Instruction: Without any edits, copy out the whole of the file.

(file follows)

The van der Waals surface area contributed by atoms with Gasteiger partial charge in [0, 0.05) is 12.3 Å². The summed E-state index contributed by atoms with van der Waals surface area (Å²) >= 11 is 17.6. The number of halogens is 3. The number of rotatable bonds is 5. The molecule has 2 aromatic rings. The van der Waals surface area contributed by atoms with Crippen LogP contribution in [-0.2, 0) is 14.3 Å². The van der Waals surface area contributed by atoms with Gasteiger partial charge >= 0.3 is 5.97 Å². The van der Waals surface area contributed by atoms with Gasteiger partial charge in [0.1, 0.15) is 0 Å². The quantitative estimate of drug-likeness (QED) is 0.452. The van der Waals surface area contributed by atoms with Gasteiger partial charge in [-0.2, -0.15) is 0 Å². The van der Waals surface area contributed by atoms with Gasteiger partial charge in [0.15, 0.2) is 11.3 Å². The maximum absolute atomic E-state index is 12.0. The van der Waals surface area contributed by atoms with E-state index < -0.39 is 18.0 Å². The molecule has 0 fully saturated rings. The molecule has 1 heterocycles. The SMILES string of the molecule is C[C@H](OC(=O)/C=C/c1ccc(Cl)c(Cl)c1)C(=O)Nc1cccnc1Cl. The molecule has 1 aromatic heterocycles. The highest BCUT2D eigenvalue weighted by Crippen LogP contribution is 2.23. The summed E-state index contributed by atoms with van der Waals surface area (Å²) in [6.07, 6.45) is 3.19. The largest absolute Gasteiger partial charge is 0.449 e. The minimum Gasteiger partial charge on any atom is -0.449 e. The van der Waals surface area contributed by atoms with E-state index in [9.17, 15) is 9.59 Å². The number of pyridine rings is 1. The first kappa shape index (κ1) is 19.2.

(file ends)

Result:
The van der Waals surface area contributed by atoms with Gasteiger partial charge in [0, 0.05) is 12.3 Å². The summed E-state index contributed by atoms with van der Waals surface area (Å²) >= 11 is 17.6. The number of halogens is 3. The number of rotatable bonds is 5. The molecule has 2 aromatic rings. The van der Waals surface area contributed by atoms with Crippen LogP contribution in [-0.2, 0) is 14.3 Å². The van der Waals surface area contributed by atoms with Gasteiger partial charge >= 0.3 is 5.97 Å². The van der Waals surface area contributed by atoms with Gasteiger partial charge in [0.1, 0.15) is 0 Å². The quantitative estimate of drug-likeness (QED) is 0.452. The van der Waals surface area contributed by atoms with Gasteiger partial charge in [-0.2, -0.15) is 0 Å². The van der Waals surface area contributed by atoms with Gasteiger partial charge in [0.15, 0.2) is 11.3 Å². The maximum absolute atomic E-state index is 12.0. The van der Waals surface area contributed by atoms with E-state index < -0.39 is 18.0 Å². The molecule has 0 fully saturated rings. The molecule has 1 heterocycles. The SMILES string of the molecule is C[C@H](OC(=O)/C=C/c1ccc(Cl)c(Cl)c1)C(=O)Nc1cccnc1Cl. The molecule has 1 aromatic heterocycles. The highest BCUT2D eigenvalue weighted by Crippen LogP contribution is 2.23. The summed E-state index contributed by atoms with van der Waals surface area (Å²) in [6.07, 6.45) is 3.19. The largest absolute Gasteiger partial charge is 0.449 e. The minimum Gasteiger partial charge on any atom is -0.449 e. The van der Waals surface area contributed by atoms with E-state index in [9.17, 15) is 9.59 Å². The number of pyridine rings is 1. The first kappa shape index (κ1) is 19.2.